Millennials aren’t ready for the reality of college life and arrive suffering from panic attacks and anxiety problems, new research says.
Conversations with prospective students found that their expectations of university were out of step with reality.
Two thirds expected to spend more time in lectures than they did in school lessons – apparently not grasping that managing your own time to study is a key part of university life.
And while half thought they were good with finances, more than half did not know how to pay a bill.
Many also underestimated their living costs, especially rent.
Two thirds of those with mental health issues do not intend to declare it to their university, with some expecting that the institution would alert parents if there were any concerns.
But as students over the age of 18 are adults, it can be legally difficult for universities to raise their concerns.
The research was carried out by the Higher Education Policy Institute (HEPI), and 2,000 university applicants were polled.
Earlier this year a motivational speaker and author called Simon Sinek said millennials struggle in the workplace because of "failed parenting strategies".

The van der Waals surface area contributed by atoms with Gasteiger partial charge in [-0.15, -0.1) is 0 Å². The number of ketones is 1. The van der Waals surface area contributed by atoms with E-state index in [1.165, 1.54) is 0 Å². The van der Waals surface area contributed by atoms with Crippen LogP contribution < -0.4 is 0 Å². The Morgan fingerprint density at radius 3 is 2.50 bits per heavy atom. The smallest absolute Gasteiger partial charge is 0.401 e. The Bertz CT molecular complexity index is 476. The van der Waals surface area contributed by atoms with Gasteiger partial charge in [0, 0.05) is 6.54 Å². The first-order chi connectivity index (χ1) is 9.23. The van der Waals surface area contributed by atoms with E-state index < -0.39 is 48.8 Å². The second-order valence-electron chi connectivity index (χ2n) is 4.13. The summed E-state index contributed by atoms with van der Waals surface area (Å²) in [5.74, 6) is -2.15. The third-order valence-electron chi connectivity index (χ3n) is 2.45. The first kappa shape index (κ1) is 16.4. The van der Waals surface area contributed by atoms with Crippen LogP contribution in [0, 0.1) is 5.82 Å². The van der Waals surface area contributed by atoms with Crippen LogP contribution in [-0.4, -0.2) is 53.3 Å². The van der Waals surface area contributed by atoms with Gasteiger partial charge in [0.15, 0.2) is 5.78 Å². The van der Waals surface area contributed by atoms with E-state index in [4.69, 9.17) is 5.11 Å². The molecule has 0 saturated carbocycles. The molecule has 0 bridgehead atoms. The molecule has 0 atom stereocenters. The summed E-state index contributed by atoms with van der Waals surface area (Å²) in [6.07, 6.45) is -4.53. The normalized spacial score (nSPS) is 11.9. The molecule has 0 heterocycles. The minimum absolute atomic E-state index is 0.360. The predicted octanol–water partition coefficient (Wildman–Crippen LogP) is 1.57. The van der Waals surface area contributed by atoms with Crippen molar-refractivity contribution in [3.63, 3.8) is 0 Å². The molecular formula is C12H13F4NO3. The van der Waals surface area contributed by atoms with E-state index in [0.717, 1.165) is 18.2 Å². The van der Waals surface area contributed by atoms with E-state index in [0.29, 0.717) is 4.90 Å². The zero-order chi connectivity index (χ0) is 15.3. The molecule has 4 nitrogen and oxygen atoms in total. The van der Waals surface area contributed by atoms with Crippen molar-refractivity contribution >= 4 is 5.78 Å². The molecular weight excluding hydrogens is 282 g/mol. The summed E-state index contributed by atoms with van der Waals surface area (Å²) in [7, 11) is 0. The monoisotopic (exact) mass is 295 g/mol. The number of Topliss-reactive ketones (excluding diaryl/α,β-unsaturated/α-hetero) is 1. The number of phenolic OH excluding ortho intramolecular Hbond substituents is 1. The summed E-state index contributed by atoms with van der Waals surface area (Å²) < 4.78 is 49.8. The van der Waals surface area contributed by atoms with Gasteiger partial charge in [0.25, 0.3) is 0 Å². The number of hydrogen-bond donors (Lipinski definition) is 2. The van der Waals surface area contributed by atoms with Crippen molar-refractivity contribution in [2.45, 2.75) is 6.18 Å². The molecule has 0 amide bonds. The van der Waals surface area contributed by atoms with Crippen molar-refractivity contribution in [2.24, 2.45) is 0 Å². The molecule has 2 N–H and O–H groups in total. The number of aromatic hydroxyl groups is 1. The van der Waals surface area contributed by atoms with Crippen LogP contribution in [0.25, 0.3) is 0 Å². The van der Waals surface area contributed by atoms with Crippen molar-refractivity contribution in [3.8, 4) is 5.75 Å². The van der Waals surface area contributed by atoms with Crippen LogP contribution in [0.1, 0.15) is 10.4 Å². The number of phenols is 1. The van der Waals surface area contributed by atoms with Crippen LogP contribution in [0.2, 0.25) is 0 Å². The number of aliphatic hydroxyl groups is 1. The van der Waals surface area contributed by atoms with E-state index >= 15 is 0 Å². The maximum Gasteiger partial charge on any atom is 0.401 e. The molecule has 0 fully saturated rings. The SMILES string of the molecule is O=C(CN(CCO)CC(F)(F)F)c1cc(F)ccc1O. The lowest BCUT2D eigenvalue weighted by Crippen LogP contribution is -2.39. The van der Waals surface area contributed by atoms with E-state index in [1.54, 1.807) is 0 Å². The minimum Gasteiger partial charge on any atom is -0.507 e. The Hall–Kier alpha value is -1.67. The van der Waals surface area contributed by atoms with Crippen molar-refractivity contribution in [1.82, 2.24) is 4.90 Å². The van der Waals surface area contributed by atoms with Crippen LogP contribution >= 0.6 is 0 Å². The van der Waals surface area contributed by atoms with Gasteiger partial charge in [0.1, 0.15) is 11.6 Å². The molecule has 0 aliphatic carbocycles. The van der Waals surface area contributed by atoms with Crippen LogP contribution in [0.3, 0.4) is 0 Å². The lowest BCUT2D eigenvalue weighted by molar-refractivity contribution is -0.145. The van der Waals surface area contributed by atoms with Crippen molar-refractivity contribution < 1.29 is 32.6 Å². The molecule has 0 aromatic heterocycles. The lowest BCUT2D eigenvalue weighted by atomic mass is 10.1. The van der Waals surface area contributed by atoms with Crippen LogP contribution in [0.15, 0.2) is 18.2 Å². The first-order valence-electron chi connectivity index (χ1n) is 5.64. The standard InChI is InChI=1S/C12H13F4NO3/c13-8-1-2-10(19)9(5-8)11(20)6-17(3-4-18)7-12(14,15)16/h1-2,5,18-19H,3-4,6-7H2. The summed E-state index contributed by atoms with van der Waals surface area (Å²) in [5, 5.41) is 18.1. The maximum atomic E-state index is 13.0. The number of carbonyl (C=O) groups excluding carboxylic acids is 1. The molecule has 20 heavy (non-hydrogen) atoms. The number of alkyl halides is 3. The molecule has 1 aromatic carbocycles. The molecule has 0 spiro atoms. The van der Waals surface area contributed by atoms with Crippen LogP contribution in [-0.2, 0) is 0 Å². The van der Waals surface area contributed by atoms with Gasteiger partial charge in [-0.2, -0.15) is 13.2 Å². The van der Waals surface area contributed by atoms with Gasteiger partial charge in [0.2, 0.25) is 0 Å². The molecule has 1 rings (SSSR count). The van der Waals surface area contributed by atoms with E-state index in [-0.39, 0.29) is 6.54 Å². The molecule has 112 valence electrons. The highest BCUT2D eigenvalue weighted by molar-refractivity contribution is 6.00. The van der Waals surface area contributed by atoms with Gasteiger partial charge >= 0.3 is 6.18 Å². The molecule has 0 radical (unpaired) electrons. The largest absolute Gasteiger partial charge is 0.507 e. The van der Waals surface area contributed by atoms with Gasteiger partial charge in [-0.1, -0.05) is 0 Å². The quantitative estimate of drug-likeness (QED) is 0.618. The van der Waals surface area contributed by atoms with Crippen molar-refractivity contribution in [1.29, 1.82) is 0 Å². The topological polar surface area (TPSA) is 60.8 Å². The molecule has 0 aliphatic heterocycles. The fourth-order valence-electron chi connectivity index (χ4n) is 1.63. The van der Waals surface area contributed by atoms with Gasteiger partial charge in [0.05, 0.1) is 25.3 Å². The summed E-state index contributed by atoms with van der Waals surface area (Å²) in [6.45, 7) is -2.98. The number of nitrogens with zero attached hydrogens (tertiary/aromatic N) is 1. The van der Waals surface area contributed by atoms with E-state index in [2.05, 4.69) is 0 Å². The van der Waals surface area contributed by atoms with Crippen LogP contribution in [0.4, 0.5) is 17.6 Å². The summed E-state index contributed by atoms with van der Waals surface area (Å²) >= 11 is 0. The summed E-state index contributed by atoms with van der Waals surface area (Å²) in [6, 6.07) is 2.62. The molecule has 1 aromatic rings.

He said young people had been given "medals for coming last".
"Millennials say they want feedback at work but what they really want is praise and to be told they’re doing well. When you give them negative feedback, they cry or quit."
HEPI director Nick Hillman said students need more preparation for the reality of university life, and institutions need to adapt to help students to fit in.
He said: "Schools, parents and universities, not to mention policymakers, all need to help school leavers get real about their expectations."
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